Proxemics is an essential component of cinematic mise-en-scène, the placement of characters, props and scenery within a frame, creating visual weight and movement.[15] There are two aspects to the consideration of proxemics in this context, the first being character proxemics, which addresses such questions as: How much space is there between the characters? What is suggested by characters who are close to (or, conversely, far away from) each other? Do distances change as the film progresses? and, Do distances depend on the film's other content?[16] The other consideration is camera proxemics, which answers the single question: How far away is the camera from the characters/action?[17] Analysis of camera proxemics typically relates Hall's system of proxemic patterns to the camera angle used to create a specific shot, with the long shot or extreme long shot becoming the public proxemic, a full shot (sometimes called a figure shot, complete view, or medium long shot) becoming the social proxemic, the medium shot becoming the personal proxemic, and the close up or extreme close up becoming the intimate proxemic.[18]

Film analyst Louis Giannetti has maintained that, in general, the greater the distance between the camera and the subject (in other words, the public proxemic), the more emotionally neutral the audience remains, whereas the closer the camera is to a character, the greater the audience's emotional attachment to that character.[19] Or, as actor/director Charlie Chaplin put it: “Life is a tragedy when seen in close-up, but a comedy in long shot.”[20]

See also[edit]

References[edit]

  1. ^ a b c d Moore, Nina (2010). Nonverbal Communication:Studies and Applications. New York: Oxford University Press. 
  2. ^ Hall, Edward T. (1966). The Hidden Dimension. Anchor Books. ISBN 0-385-08476-5. 
  3. ^ Hall, Edward T. (October 1963). "A System for the Notation of Proxemic Behavior". American Anthropologist 65 (5): 1003–1026. doi:10.1525/aa.1963.65.5.02a00020. 
  4. ^ Richmond, Virginia (2008). Nonverbal Behavior in Interpersonal Relations. Boston: Pearson/A and B. p. 130. ISBN 9780205042302.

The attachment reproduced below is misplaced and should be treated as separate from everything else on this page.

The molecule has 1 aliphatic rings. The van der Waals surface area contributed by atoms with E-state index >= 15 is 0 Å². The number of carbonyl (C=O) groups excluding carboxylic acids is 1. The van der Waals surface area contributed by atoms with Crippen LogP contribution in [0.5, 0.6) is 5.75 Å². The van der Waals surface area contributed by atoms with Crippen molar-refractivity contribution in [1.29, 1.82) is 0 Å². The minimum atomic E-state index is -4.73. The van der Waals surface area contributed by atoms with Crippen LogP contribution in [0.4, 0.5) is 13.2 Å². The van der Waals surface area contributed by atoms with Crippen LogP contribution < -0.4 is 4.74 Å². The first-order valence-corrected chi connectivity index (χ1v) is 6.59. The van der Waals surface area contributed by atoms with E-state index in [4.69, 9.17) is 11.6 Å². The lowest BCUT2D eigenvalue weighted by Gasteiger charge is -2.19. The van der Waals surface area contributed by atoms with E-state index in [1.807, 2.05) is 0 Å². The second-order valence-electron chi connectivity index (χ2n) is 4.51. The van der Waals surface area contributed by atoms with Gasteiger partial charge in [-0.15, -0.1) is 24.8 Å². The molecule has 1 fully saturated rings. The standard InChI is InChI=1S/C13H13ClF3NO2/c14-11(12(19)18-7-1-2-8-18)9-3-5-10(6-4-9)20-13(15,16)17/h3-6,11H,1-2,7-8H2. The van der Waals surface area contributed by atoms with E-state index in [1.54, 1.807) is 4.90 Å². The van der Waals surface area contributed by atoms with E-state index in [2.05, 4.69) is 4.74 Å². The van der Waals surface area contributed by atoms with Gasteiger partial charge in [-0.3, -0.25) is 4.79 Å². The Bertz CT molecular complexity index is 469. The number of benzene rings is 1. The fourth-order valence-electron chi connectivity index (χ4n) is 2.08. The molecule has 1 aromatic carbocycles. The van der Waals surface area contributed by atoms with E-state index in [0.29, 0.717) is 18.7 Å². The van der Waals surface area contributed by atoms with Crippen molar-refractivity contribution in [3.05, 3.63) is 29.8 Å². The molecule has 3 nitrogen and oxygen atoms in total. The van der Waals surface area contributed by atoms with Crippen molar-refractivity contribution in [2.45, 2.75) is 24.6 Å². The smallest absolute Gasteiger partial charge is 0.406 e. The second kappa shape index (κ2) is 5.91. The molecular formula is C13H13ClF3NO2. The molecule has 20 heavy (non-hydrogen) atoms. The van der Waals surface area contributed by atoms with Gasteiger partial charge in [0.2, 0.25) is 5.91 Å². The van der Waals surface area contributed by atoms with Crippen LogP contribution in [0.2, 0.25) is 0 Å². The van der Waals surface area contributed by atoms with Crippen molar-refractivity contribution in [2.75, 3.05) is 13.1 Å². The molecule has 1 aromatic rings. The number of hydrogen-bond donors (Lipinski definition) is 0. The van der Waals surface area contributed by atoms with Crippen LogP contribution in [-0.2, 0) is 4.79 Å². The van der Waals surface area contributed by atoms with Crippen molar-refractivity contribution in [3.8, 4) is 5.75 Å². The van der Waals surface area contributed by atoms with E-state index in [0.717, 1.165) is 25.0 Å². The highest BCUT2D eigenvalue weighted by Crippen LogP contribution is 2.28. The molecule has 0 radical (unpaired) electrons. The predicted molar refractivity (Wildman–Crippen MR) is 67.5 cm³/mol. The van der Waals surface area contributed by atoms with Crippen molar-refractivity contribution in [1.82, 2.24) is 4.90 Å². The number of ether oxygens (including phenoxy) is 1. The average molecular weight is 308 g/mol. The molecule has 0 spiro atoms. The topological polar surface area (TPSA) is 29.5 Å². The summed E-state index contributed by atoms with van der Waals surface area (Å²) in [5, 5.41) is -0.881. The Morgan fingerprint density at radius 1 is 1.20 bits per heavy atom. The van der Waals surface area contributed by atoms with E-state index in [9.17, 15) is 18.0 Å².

5. ^ Lewis, Richard. "Cross-Culture". Retrieved 27 March 2012. 
  6. ^ Lyman, S.M.; Scott, M.B. (1967). "Territoriality: A Neglected Sociological Dimension". Social Problems 15: 236–249. doi:10.1525/sp.1967.15.2.03a00090. 
  7. ^ Levitt, B; J.G. March (1988). "Organizational Learning". Annual Review of Sociology 14: 319–340. doi:10.1146/annurev.soc.14.1.319. 
  8. ^ Nelson, R. R. (1982). An Evolutionary Theory of Economic Change. Cambridge, MA: Belknap Press. 
  9. ^ a b c O'Leary, Michael Boyer; Wilson, Jeanne M; Metiu, Anca; Jett, Quintus R (2008). "Perceived Proximity in Virtual Work: Explaining the Paradox of Far-but-Close". Organization Studies 29 (7): 979–1002. 
  10. ^ Monge, Peter R; Kirste, Kenneth K (1980). "Measuring Proximity in Human Organization". Social Psychology Quarterly 43 (1): 110–115. doi:10.2307/3033753. 
  11. ^ Monge, Peter R; Rothman, Lynda White; Eisenberg, Eric M; Miller, Katherine I; Kirste, Kenneth K (1985). "The Dynamics of Organizational Proximity". Management Science 31 (9): 1129–1141. doi:10.1287/mnsc.31.9.1129. 
  12. ^ Olson, Gary M; Olson, Judith S (2000). "Distance Matters". Human Computer Interaction 15: 139–178. doi:10.1207/s15327051hci1523_4. 
  13. ^ Zajonc, R.B. (1968). "Attitudinal Effect of Mere Exposure". Journal of Personality and Social Psychology 9: 2–17. doi:10.1037/h0025848. 
  14. ^ Hinds, Pamela; Kiesler, Sara (2002). Distributed Work. Cambridge, MA: MIT Press. 
  15. ^ "Cinematography - Proxemics". Film and Media Studies in ESF. South Island School. Retrieved 28 October 2012. 
  16. ^ "Mise en scene". Film Studies. University of North Carolina at Charlotte. Retrieved 28 October 2012. 
  17. ^ "Shot and Camera Proxemics". The Fifteen Points of Mise-en-scene. College of DuPage. Retrieved 28 October 2012. 
  18. ^ "Cinematography Part II: MISE-EN-SCENE: Orchestrating the Frame". California State University San Marcos. Retrieved 28 October 2012. 
  19. ^ Giannetti, Louis (1990). Understanding Movies, 5th edition. Englewood Cliffs, N.J.: Prentice Hall. p. 64. ISBN 0-13-945585-X. 
  20. ^ Roud, Richard (28 December 1977). "The Baggy-Trousered Philanthropist". The Guardian: 3. 

Further reading[edit]

External links[edit]